Mitchell agrees, saying: “What’s different now from previous hard markets is just how much non-balance sheet capital has been supporting the cat market. The speed that capital moves in – and out – is quite dramatic. I think that the current market situation has really been exacerbated by a shift in risk appetite, particularly in the cat space.”
Romagne says: “Previous hard markets leaned more towards large losses and a shortage of capital. However, this time, the industry continues to remain well capitalised, and the large losses are more a result of unprecedented events.”
Mitchell is reluctant to be drawn on where the market is now – or where it might go in the end of year renewals. “I like to think less in terms of hard and soft markets and more in terms of sustainable pricing environments for both buyers and sellers. To reset to a situation in which the reinsurance industry can continue to do what it does, we must be able to attract capital that isn’t just in short term liquid instruments such as cat bonds, but also will support balance sheets, to give our clients greater certainty that capital is available for them.”
Price rises are imminent
With reinsurers looking anxiously towards a clouded horizon, cedants are braced for rate increases. “I think most of our clients probably recognize that they won’t see the same sort of rate reductions they've had over the last five years,” explains Vickers. “But how much of an increase they are going to face is dependent on territory, class, and product.”
Specialty lines, like D&O and general liability, remain under pressure. But with catastrophe losses exceeding the ten-year average for five of the past six years, how much of this kind of risk reinsurers are willing to take and at what price will be hot topics in Monte Carlo.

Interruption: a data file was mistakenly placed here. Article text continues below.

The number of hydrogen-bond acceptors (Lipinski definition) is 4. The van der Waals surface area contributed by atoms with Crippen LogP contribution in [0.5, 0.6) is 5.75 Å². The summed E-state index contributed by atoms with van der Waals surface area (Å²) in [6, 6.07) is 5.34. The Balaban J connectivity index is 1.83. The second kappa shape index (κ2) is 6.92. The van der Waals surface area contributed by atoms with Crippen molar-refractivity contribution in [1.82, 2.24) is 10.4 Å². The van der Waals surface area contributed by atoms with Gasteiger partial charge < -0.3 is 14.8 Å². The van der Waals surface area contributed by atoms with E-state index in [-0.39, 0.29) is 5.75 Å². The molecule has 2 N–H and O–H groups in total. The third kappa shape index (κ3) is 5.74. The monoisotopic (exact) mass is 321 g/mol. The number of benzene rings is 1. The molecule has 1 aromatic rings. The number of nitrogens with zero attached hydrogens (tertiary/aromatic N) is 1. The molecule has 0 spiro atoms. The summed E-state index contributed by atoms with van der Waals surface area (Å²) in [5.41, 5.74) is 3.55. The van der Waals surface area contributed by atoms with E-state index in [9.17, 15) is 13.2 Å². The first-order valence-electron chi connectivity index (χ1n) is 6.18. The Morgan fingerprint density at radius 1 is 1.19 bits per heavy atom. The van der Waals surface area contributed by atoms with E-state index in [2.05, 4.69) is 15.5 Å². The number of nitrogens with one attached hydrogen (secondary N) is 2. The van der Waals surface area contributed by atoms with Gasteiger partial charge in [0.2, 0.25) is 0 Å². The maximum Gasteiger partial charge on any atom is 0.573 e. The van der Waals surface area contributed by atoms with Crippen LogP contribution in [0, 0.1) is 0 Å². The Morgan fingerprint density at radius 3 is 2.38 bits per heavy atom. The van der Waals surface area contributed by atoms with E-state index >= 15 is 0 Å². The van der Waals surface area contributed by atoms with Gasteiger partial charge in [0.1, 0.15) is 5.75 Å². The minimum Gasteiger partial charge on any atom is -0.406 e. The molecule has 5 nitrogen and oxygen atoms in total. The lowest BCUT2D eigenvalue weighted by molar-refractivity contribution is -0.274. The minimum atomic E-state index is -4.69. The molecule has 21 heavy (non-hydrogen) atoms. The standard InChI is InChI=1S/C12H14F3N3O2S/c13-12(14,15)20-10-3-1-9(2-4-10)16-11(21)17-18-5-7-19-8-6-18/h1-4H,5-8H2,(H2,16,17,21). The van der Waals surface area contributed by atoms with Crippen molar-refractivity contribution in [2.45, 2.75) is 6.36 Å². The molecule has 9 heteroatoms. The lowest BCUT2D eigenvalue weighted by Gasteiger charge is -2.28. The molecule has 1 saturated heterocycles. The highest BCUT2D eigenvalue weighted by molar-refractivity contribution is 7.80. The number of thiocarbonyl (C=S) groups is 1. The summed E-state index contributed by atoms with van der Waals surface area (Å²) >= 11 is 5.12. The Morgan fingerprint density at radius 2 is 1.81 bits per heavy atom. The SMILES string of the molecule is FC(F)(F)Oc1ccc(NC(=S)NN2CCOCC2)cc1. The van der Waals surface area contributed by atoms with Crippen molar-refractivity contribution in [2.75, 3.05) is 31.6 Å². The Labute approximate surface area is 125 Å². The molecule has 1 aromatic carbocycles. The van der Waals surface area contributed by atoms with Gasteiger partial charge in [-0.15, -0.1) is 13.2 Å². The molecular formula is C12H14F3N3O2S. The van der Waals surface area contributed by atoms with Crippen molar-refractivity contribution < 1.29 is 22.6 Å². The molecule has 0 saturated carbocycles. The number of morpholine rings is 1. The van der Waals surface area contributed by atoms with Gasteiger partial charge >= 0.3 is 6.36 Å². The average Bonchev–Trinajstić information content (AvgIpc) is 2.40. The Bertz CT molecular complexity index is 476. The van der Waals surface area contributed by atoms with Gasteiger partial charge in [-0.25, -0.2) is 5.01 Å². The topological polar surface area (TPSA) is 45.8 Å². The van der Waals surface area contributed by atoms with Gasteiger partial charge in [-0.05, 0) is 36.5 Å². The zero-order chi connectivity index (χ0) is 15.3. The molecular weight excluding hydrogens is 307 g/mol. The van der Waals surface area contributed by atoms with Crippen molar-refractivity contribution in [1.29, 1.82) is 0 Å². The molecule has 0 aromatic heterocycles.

“We're seeing a significant shift in the type of cat losses,” says Mitchell. “Ten or 15 years ago, 80% of the cat loss burden that hit the reinsurance industry was from primary perils, like major hurricanes and earthquakes. Now, it’s more like 50/50 between primary and secondary perils, like floods, hail, winter storms and wildfires. There’s a clear correlation to climate risk and demographic change, but also social inflation, which is playing out most strongly in Florida. I'm not going to guess whether this is the new normal, but if you start to see patterns and trends developing, as we have, I think you'd be heroic to assume that it’s just a blip.”
Increases in economic values mean catastrophe claims are always getting bigger, argues Vickers. “The question is will they do so at a faster rate than they've done in the past? It will boil down to how primary companies manage their retentions, and where reinsurers want to start giving cover. Low level, frequency covers are getting very difficult to place. Reinsurers don't want to expose themselves on very low layers, they feel that these should be within the primary company’s retention.”
But, if anything, insurers are looking to buy more reinsurance cover, not less. “There is a trend to buy more reinsurance where possible, which is why primary companies will fight quite hard to retain their aggregate and low-level covers, because they're very helpful for them in managing their volatility. But, at the same time, with inflation driving insured values, companies do need to find a more tail cover, because the numbers from 1-in-100 and 1-in-200 events are getting bigger,” says Vickers.
“There is a trend to buy more reinsurance where possible, which is why primary companies will fight quite hard to retain their aggregate and low-level covers, because they're very helpful for them in managing their volatility. But, at the same time, with inflation driving values, companies do need to find a bit more tail cover, because the numbers from 1-in-100 and 1-in-200 events are getting bigger,” says Vickers.
There are set to be plenty of high-stakes negotiations taking place this week in the high-rollers’ paradise.